"The thing that we learned in our time away is that the band exists without us, which is an incredible thing."
It's only slightly odd how it took ten years after Death From Above 1979's initial breakthrough effort, You're A Woman, I'm A Machine, for the Toronto dance punk duo to finally release their sophomore record. All this is happening after their quiet break up and subsequent reunion over creative differences and mutual acrimony/hostility. The Physical World is finally here and it definitely shows a decade of growth and musical sophistication while still harkening to the band's trademark visceral sound.
Gone for the most part are the uncomfortably raw yet charmingly dirty tones in exchange for a more polished rock and roll sound. Vocalist/drummer Sebastien Grainger and bassist/keyboardist Jesse F. Keeler (also of MSTRKFT) have commented how they've been writing this record (even if in their own minds) for half a decade now with the actual songs and music being is some form of completion over the last couple years. This is positively evident as The Physical World is a tight and wondrously rhythmic album. The thrashing sounds and grittiness is further refined and aesthetically pleasing. Just as their fans (including yours truly) have aged, grown, and matured, so have DFA1979.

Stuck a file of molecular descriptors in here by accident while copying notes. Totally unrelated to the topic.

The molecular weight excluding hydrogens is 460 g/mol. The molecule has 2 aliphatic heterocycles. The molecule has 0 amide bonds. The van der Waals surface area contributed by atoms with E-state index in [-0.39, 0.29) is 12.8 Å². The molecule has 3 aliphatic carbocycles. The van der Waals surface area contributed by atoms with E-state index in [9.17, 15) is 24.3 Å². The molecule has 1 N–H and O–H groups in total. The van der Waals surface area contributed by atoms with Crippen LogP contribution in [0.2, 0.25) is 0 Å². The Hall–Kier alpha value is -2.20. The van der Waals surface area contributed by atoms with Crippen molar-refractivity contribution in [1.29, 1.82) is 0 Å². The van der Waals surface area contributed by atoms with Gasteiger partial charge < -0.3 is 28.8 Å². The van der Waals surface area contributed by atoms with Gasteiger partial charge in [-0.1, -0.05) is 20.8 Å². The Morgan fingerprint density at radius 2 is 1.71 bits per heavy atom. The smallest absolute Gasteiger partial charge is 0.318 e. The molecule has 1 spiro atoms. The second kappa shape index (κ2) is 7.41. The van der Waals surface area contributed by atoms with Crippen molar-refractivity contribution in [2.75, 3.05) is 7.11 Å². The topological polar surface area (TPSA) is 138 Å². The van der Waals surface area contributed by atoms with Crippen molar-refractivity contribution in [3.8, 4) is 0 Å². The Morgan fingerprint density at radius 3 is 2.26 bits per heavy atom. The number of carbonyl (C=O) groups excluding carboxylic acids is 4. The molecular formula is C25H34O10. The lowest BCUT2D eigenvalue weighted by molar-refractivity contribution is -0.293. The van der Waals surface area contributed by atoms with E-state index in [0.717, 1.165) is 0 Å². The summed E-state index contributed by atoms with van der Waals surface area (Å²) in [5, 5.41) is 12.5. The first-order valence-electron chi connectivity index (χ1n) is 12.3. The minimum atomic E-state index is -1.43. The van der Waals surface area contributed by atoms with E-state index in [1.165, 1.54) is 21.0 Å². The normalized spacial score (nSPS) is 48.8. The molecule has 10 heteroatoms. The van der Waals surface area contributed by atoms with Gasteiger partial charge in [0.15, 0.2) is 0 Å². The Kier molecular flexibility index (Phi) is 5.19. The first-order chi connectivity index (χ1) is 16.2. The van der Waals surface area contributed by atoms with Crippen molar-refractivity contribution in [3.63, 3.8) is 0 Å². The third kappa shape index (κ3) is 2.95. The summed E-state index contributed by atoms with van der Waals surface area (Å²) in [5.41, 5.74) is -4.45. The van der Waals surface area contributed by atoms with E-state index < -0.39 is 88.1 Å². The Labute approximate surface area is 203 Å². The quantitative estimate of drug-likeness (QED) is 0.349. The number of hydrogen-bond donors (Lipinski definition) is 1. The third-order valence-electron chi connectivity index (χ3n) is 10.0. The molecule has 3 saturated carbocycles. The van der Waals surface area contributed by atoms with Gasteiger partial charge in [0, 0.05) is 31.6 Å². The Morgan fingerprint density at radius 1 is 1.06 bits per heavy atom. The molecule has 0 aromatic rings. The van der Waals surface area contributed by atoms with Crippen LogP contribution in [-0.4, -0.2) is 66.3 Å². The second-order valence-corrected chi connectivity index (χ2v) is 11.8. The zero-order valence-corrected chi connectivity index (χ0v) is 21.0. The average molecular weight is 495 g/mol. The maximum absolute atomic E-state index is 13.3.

Thematically, the eleven tracks making up the record serve a different master. They express a more specific creative quality addressing their own musical journey. This band isn't everything to them anymore. Both have different creative and musical outlets. There isn't the same sense of all-consuming passionate urgency but a more harmonic, definitive quality. Oddly enough, the album is still somewhat about curing dissatisfaction, scratching an itch, and revisiting or addressing youthful indiscretions with a wiser form of noise rock.
As for the songs, the first released track, "Trainwreck 1979", is a pulsing, almost poppy, radio friendly anthem. "Always On" is smoothy catchy and charming in its dance tones and easy beats. "Virgins", "White is Red" and "Nothing Left", all about a different sense of longing in love and relationships, filling out the album and other collection of likeable yet superficial tracks rather fluidly, each with their own distinct flavour, approaching a different level of DFA1979's musical repertoire from hard rock, punk, dance, and heavy bass.
Grainger and Keeler avoid merely reliving past glories by choosing not to remake their first and only record, despite its persistence cult status and fandom, luring the pair out of retirement. It's a relief how well Death From Above 1979 has aged and evolved while moving on from such a distinct, well-loved sound. While the lyrical substance isn't as hefty, the progressive beats are as the record gets better and more comfortable with every play.
You can watch the full-length documentary on the band's origins, break up, and reunion in Life After Death From Above 1979.
More | YVArcade / 2011 / Reunion / V.I.A. / CBC Music / CoS / PMA